With Insights, we started to gather your input from all our different channels: our Community forum, our internal dogfooding forum, our support tickets and even feedback from our sales team.

When we were trying to use Jira for product management, too many channels meant that what mattered most was lost in the flow of information. With Productboard, we have the ability to aggregate all those voices under a single feature and we value how it brings us a unified vision of them.

One other strength of this tool is the ability to share a single cross-domain, cross-product feature through several views. Let me show you an example: our integration of SonarCloud security analysis with GitHub Code Scanning Alerts. 

With Jira, we created multiple projects over time. One per product, one per analyzer, etc. To create a feature, we had to carefully choose the right project to be sure it reflects the meaning of the feature. Whereas with Productboard, this feature could be seen as a SonarCloud feature, but also as part of the DevOps Platforms domain, or as part of the Security Domain, etc.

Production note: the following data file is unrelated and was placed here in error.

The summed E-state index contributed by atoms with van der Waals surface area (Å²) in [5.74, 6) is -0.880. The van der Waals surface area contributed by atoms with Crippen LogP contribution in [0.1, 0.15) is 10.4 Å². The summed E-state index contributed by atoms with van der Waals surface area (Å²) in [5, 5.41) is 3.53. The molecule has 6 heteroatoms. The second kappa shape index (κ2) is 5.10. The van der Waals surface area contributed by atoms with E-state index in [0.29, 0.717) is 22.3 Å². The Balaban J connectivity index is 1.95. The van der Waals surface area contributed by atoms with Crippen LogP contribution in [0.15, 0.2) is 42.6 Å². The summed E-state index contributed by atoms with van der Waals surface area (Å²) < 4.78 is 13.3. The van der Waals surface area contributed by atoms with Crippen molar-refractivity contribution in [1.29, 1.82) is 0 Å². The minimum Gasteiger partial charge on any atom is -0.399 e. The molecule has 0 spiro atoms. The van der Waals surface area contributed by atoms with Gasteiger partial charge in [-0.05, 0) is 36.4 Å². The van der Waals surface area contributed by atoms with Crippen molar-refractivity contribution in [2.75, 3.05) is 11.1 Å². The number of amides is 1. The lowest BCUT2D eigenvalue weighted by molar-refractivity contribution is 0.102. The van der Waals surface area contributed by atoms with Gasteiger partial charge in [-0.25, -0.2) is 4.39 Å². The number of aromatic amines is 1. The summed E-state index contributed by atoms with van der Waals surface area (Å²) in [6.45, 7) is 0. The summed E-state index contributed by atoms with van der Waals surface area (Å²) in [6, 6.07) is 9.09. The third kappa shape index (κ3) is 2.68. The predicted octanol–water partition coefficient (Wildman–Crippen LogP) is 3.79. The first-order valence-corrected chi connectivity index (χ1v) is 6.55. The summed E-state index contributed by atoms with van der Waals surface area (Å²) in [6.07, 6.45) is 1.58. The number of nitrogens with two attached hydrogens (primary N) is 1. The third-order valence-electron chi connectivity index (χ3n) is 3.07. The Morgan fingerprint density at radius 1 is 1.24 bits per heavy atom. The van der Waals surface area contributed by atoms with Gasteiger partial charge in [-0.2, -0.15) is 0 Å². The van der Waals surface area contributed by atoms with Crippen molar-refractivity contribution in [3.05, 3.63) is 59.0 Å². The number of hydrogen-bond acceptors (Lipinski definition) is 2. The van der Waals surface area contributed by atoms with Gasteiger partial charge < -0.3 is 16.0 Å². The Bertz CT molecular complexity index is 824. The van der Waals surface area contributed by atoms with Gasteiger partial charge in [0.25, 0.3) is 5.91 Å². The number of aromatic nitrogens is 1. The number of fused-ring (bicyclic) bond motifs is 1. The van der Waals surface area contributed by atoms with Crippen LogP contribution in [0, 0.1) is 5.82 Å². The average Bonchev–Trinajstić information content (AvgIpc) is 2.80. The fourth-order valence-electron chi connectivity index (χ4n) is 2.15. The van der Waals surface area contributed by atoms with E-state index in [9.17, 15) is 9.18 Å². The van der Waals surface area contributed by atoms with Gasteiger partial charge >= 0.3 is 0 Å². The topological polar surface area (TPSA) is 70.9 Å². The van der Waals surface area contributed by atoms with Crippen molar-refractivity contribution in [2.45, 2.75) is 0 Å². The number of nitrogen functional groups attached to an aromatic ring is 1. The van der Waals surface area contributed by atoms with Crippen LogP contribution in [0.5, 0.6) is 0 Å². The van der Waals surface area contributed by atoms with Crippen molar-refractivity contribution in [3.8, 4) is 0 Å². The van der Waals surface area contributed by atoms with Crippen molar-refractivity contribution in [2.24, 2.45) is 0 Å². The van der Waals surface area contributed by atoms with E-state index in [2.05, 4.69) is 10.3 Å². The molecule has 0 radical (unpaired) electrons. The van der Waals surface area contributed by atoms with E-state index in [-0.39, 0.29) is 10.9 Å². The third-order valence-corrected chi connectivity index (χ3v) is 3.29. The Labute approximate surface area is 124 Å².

A great side effect of this is the ability to link to this single feature all the inputs we gathered during our research phase.

SonarCloud Productboard user insights

An opportunity to grow

One interesting paradigm shift we faced was regarding features. Instead of viewing them as a set of tasks aggregated under a bigger task (an “epic” in the product management lingo), we started to think of them as user needs first, then features. Which makes a lot of sense when you think about it. To be a product-first company shouldn’t hide the user’s perspective.

Jira to Productboard

Productboard also provides a complex system of scoring each feature (by importance, number of user’s insights linked, etc) to help us prioritize. Each PM has their own dedicated view for that, according to product or domain. 

With Jira’s task-focused interface we found ourselves jumping too quickly to specific implementations and their details, rather than stepping back and thinking of what the motivation was behind the initial user request.

Communication enhanced